The other issue with historical analogy is that it ignores, well, history. Before World War I, an alliance system had never resulted in such catastrophic outcomes. The very fact of the war — the knowledge every actor in the drama now carries — changes the calculation every player makes. In 1914, no one knew something like the Great War, with its destructive, devastating results, could happen. Now, everyone does.

It’s easy to understand, I guess, why people would make simplistic analogies after an event as shocking as the assassination of Ambassador Karlov, but even just a moment of introspection would make it clear that that the idea that this event was somehow the prelude to World War Three was no small degree of ill-informed panic. First of all, the suggestion seemed to be that Russia would respond to the assassination by attacking Turkey, but this would seem like a bizarre response to what actually happened yesterday. If nothing else, it is clear that the assassin of Ambassador Karlov was not acting in the name of the Turkish Government or Turkish people when he committed this murder. He was either acting on his own based on his reaction to the situation in Aleppo, or he was acting on the instructions or inspiration of a terror organization such as ISIS or al Qaeda. If Russia was going to respond in any way to the Karlov’s murder, it seems likely that it would involve using it as justification to enhance its involvement in Syria under the guise of retaliating against ISIS even though most of what Russia has done in that country has been aimed at propping up the regime of Bashar Assad. Second, as Hemmer notes attacking Turkey in some way would risk a direct confrontation with NATO and, for all his bluster Vladimir Putin doesn’t come across as someone stupid enough to initiate that kind of potential conflict, especially since there’s no assurance that it would result in a confrontation that would be at all beneficial to Russia in general or Putin specifically. Say what you will about him, but Vladimir Putin is not a stupid man.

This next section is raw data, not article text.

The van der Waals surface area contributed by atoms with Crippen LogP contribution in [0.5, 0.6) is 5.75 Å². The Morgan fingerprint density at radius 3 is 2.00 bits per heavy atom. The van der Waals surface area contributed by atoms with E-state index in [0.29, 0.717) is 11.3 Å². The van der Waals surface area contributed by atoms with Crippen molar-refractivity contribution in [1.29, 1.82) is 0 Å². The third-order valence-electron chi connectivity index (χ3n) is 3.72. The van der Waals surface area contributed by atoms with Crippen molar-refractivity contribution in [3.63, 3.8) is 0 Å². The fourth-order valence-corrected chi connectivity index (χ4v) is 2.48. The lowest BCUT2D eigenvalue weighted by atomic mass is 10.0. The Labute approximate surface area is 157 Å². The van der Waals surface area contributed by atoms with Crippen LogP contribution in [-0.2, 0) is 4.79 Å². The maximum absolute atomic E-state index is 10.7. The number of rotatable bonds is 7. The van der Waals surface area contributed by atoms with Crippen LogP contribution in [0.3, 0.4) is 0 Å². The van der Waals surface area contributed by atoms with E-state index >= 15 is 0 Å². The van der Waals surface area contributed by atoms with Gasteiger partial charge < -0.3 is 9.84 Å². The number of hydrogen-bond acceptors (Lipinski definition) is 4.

None of this is today, of course, that the assassination of Ambassador Karlov will be without consequence, or that we don’t live in a dangerous world with a number of potential problems that could lead to a ‘powder keg’ moment that sets off a catastrophic course of events. It would be a denial of reality to think such things, which is why it’s important that the United States and other nations proceed cautiously in everything they do around the world. At the same time, though, not every piece of bad news is a prelude to disaster,

FILED UNDER: Middle East, National Security, Terrorism, , , , , , , , , , , , , , , , ,
Doug Mataconis
About Doug Mataconis
Doug Mataconis held a B.A. in Political Science from Rutgers University and J.D. from George Mason University School of Law. He joined the staff of OTB in May 2010 and contributed a staggering 16,483 posts before his retirement in January 2020. He passed far too young in July 2021.


  1. KM says:

    If Russia was going to respond in any way to the Karlov’s murder, it seems likely that it would involve using it as justification to enhance its involvement in Syria under the guise of retaliating against ISIS even though most of what Russia has done in that country has been aimed at propping up the regime of Bashar Assad.

    There’s already grumblings on social media of it being a “false flag” because Putin’s taking it so calmly. Why they think he’d bomb the hell out of Ankara immediately, IDK, but conspiracy theorists have never made any sense. They payed attention for 5 seconds in history class ages ago and suddenly think they are political experts.